Furthermore, it would be illegal. CA Senate Bill 1090 requires Diablo Canyon's carbon-free electricity be replaced with electricity that will not result in an increase in carbon emissions. To bypass that requirement, CPUC is planning to import electricity under the generic category of "unspecified imports" - a blatant violation of California law. To prevent that from happening, environmental forces in California are already mobilizing to tie PacifiCorp's access to our state in litigation, for as long as necessary.

I can't believe it's impossible for WECC to specify the sources of various contributors to its interstate grid. After all, power purchase agreements will exist for those purchases, and as the only entity capable of tracking sources of electricity in real time it would behoove WECC to accept that responsibility - to ensure every state's imports are consistent with local laws, and to prevent costly legal delays from preventing access to California's lucrative electricity market. Would it not?

Amanda Sargent's picture
Amanda Sargent on Feb 1, 2022

Lots of good ideas. Note, some of what you suggest falls outside WECC’s delegated purview, such as resource selection. The purpose of the probability forecasting is to take what plans and decisions are made by the utilities and system operators, within their states’ or provinces’ laws, and see if that portfolio’s mix will be reliable across a range of potential futures and the whole region.

That said, I can point to our publicly posted list of generation resource assumptions, which reflect current and planned portfolios over the next ten years, provided by the balancing areas across the Western Interconnection, for future reference:

The WARA’s assumptions can be found here:

The assumptions used for the NERC long term reliability assessment (LTRA) are posted here:

Bob Meinetz's picture
Bob Meinetz on Feb 2, 2022

Thank you, Amanda. Very helpful!

Gene Nelson's picture
Gene Nelson on Feb 3, 2022

Amanda: Thank you for your informative web links. Any chance they could incorporate the entire Western Interconnection? For example, no resources for PACE (PacifiCorp East) are tabulated in the spreadsheets you provided.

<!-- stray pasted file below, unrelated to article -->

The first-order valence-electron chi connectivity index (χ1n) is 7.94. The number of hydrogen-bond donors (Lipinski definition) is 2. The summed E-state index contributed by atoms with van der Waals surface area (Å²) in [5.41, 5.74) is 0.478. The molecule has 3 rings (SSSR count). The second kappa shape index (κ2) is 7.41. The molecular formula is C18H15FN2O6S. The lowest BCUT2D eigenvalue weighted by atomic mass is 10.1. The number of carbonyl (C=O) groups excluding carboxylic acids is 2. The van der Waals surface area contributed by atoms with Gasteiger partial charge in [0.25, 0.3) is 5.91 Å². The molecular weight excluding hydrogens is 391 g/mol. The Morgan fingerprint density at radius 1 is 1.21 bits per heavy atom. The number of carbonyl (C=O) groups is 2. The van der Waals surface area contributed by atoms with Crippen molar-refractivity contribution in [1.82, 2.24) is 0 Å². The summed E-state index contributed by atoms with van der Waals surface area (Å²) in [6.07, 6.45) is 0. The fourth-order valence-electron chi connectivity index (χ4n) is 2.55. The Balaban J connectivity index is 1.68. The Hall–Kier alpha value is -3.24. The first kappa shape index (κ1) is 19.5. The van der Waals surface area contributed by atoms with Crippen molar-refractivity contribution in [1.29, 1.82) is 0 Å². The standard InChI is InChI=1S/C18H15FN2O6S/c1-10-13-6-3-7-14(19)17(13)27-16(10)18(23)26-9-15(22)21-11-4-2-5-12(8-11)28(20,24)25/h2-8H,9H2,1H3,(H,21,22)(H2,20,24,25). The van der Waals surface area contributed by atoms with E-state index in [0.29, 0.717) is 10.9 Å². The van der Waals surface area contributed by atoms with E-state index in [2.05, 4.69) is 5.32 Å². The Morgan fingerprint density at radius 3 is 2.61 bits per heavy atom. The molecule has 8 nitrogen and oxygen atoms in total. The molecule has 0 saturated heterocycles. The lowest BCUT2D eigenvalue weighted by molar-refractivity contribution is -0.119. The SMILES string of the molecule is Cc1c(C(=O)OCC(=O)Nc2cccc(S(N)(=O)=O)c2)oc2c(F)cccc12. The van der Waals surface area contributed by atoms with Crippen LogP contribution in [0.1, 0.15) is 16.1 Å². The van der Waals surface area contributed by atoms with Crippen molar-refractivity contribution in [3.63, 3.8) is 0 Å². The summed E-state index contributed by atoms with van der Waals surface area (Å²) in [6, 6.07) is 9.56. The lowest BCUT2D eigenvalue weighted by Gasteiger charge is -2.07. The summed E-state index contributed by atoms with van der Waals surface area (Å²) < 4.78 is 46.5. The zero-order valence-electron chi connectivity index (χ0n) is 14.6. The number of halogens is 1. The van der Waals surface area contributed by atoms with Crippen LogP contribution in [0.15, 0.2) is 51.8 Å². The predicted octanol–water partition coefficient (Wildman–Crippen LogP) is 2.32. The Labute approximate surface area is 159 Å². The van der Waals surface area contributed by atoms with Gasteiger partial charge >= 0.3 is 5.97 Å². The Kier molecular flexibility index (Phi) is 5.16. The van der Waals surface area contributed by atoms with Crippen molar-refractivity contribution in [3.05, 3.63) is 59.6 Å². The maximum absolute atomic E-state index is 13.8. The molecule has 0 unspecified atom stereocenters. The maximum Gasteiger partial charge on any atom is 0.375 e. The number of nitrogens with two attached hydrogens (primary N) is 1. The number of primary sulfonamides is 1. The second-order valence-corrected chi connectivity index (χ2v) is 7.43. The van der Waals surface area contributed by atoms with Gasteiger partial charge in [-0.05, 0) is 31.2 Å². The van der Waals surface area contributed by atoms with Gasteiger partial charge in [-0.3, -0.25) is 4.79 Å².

Amanda Sargent's picture
Amanda Sargent on Feb 4, 2022

Thanks for the comment Gene! Through the link, you'll find PACE is divided into PAID, PAUT and PAWY ;)

Vladimir Vinogradov's picture
Vladimir Vinogradov on Feb 2, 2022

Amanda, you are right. Renewables are unstable. The risks of new energy crises will rise and people will suffer, unfortunately. This can be avoided by using powerful, stable and relatively clean energy sources such as natural gas and nuclear power.

Amanda Sargent's picture
Amanda Sargent on Feb 4, 2022

Indeed, there will be a need for both baseload and flexible resources, be they natural gas, nuclear, hydro, pumped storage, batteries, hydrogen, demand response programs, energy efficiency and conservation incentives, Time of Use rates, or a future, yet to be seen offering. Thank you for the comment Vladimir!

Michael Keller's picture
Michael Keller on Feb 2, 2022

Easy to point out problems. The hard part is finding solutions.

While probability analyses can be helpful, a deeper dive into the root causes of the problems is required if practical solutions are to occur.  The results of such analyses may be unpopular with some, including the political class. However, public power organizations are in a good position to take a hard look at solutions, unlike private utilities that are more or less subject to the whims of those currently in office. As I recall, municipal power in California is not subject to bureaucrats in Sacramento.

Amanda Sargent's picture
Amanda Sargent on Feb 4, 2022

Interesting points - thank you, Michael!

Leo St. Hilaire's picture
Leo St. Hilaire on Feb 3, 2022

Thanks Amanda,

I definitely agree that there is a need for utilities to change how they plan their systems with the transition to renewables. It will require a different mindset going forward.



Amanda Sargent's picture
Amanda Sargent on Feb 4, 2022

Thank you, Leo!! The future is wide open and I look forward to seeing what other new methodologies will be invented to assess resource adequacy as the industry continues to evolve.

Amanda Sargent's picture
Thank Amanda for the Post!